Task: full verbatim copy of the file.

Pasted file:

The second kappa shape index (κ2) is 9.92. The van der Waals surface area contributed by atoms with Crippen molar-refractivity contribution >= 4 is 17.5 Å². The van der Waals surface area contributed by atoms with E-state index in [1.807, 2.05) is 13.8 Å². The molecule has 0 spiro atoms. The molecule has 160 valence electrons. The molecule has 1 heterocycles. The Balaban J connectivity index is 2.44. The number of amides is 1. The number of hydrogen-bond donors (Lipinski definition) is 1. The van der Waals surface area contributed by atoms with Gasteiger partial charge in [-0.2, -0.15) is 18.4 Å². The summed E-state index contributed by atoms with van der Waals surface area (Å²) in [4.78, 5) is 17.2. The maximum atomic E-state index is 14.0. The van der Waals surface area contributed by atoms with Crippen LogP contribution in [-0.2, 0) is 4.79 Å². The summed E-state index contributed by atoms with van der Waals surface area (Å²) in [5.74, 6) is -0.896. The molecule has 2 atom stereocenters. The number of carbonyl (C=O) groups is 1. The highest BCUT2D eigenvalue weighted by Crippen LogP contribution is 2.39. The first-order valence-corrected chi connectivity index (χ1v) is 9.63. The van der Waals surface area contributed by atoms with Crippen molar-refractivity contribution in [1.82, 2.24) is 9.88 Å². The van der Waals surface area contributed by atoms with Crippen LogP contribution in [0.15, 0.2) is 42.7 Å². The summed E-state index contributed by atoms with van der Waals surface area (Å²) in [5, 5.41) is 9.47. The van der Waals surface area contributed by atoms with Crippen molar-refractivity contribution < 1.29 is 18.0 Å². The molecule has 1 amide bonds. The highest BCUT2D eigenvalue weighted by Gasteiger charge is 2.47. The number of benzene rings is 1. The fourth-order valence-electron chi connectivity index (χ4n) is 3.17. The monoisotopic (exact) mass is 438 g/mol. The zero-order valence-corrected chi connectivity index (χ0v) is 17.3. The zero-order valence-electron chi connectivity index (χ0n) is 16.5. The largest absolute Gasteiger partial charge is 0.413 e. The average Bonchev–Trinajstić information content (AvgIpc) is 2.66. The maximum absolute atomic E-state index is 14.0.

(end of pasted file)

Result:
The second kappa shape index (κ2) is 9.92. The van der Waals surface area contributed by atoms with Crippen molar-refractivity contribution >= 4 is 17.5 Å². The van der Waals surface area contributed by atoms with E-state index in [1.807, 2.05) is 13.8 Å². The molecule has 0 spiro atoms. The molecule has 160 valence electrons. The molecule has 1 heterocycles. The Balaban J connectivity index is 2.44. The number of amides is 1. The number of hydrogen-bond donors (Lipinski definition) is 1. The van der Waals surface area contributed by atoms with Gasteiger partial charge in [-0.2, -0.15) is 18.4 Å². The summed E-state index contributed by atoms with van der Waals surface area (Å²) in [4.78, 5) is 17.2. The maximum atomic E-state index is 14.0. The van der Waals surface area contributed by atoms with Crippen LogP contribution in [-0.2, 0) is 4.79 Å². The summed E-state index contributed by atoms with van der Waals surface area (Å²) in [5.74, 6) is -0.896. The molecule has 2 atom stereocenters. The number of carbonyl (C=O) groups is 1. The highest BCUT2D eigenvalue weighted by Crippen LogP contribution is 2.39. The first-order valence-corrected chi connectivity index (χ1v) is 9.63. The van der Waals surface area contributed by atoms with Crippen molar-refractivity contribution in [1.82, 2.24) is 9.88 Å². The van der Waals surface area contributed by atoms with Crippen LogP contribution in [0.15, 0.2) is 42.7 Å². The summed E-state index contributed by atoms with van der Waals surface area (Å²) in [5, 5.41) is 9.47. The van der Waals surface area contributed by atoms with Crippen molar-refractivity contribution < 1.29 is 18.0 Å². The molecule has 1 amide bonds. The highest BCUT2D eigenvalue weighted by Gasteiger charge is 2.47. The number of benzene rings is 1. The fourth-order valence-electron chi connectivity index (χ4n) is 3.17. The monoisotopic (exact) mass is 438 g/mol. The zero-order valence-corrected chi connectivity index (χ0v) is 17.3. The zero-order valence-electron chi connectivity index (χ0n) is 16.5. The largest absolute Gasteiger partial charge is 0.413 e. The average Bonchev–Trinajstić information content (AvgIpc) is 2.66. The maximum absolute atomic E-state index is 14.0.